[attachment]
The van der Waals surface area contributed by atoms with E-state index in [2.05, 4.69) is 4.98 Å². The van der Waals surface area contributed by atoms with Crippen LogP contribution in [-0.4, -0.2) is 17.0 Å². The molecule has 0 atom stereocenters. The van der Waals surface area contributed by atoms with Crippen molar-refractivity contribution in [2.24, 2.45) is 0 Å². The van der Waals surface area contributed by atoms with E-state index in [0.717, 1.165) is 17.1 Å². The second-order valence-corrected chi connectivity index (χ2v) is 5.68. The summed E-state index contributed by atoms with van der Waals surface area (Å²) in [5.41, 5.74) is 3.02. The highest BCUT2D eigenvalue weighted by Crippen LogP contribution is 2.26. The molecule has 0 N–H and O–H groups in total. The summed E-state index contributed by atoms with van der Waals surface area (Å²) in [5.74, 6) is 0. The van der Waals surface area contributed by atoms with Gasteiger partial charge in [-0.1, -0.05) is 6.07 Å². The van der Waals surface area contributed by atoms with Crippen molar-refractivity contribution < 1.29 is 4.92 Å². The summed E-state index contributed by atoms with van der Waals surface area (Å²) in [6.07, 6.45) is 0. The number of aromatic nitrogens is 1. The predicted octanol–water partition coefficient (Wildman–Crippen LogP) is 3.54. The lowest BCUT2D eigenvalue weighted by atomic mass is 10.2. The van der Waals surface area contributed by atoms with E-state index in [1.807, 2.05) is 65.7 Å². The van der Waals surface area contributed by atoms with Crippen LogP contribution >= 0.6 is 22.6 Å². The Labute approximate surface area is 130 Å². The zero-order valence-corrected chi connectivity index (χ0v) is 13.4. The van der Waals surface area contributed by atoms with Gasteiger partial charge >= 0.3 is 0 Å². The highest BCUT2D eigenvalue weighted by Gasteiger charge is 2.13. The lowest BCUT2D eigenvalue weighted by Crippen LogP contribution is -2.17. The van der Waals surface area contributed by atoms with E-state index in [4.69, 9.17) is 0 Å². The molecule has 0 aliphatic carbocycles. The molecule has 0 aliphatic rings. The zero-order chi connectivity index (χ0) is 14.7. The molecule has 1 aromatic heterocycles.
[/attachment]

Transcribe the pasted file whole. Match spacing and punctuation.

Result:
The van der Waals surface area contributed by atoms with E-state index in [2.05, 4.69) is 4.98 Å². The van der Waals surface area contributed by atoms with Crippen LogP contribution in [-0.4, -0.2) is 17.0 Å². The molecule has 0 atom stereocenters. The van der Waals surface area contributed by atoms with Crippen molar-refractivity contribution in [2.24, 2.45) is 0 Å². The van der Waals surface area contributed by atoms with E-state index in [0.717, 1.165) is 17.1 Å². The second-order valence-corrected chi connectivity index (χ2v) is 5.68. The summed E-state index contributed by atoms with van der Waals surface area (Å²) in [5.41, 5.74) is 3.02. The highest BCUT2D eigenvalue weighted by Crippen LogP contribution is 2.26. The molecule has 0 N–H and O–H groups in total. The summed E-state index contributed by atoms with van der Waals surface area (Å²) in [5.74, 6) is 0. The van der Waals surface area contributed by atoms with Gasteiger partial charge in [-0.1, -0.05) is 6.07 Å². The van der Waals surface area contributed by atoms with Crippen molar-refractivity contribution < 1.29 is 4.92 Å². The summed E-state index contributed by atoms with van der Waals surface area (Å²) in [6.07, 6.45) is 0. The number of aromatic nitrogens is 1. The predicted octanol–water partition coefficient (Wildman–Crippen LogP) is 3.54. The lowest BCUT2D eigenvalue weighted by atomic mass is 10.2. The van der Waals surface area contributed by atoms with E-state index in [1.807, 2.05) is 65.7 Å². The van der Waals surface area contributed by atoms with Crippen LogP contribution >= 0.6 is 22.6 Å². The Labute approximate surface area is 130 Å². The zero-order valence-corrected chi connectivity index (χ0v) is 13.4. The van der Waals surface area contributed by atoms with Gasteiger partial charge >= 0.3 is 0 Å². The highest BCUT2D eigenvalue weighted by Gasteiger charge is 2.13. The lowest BCUT2D eigenvalue weighted by Crippen LogP contribution is -2.17. The van der Waals surface area contributed by atoms with E-state index in [4.69, 9.17) is 0 Å². The molecule has 0 aliphatic carbocycles. The molecule has 0 aliphatic rings. The zero-order chi connectivity index (χ0) is 14.7. The molecule has 1 aromatic heterocycles.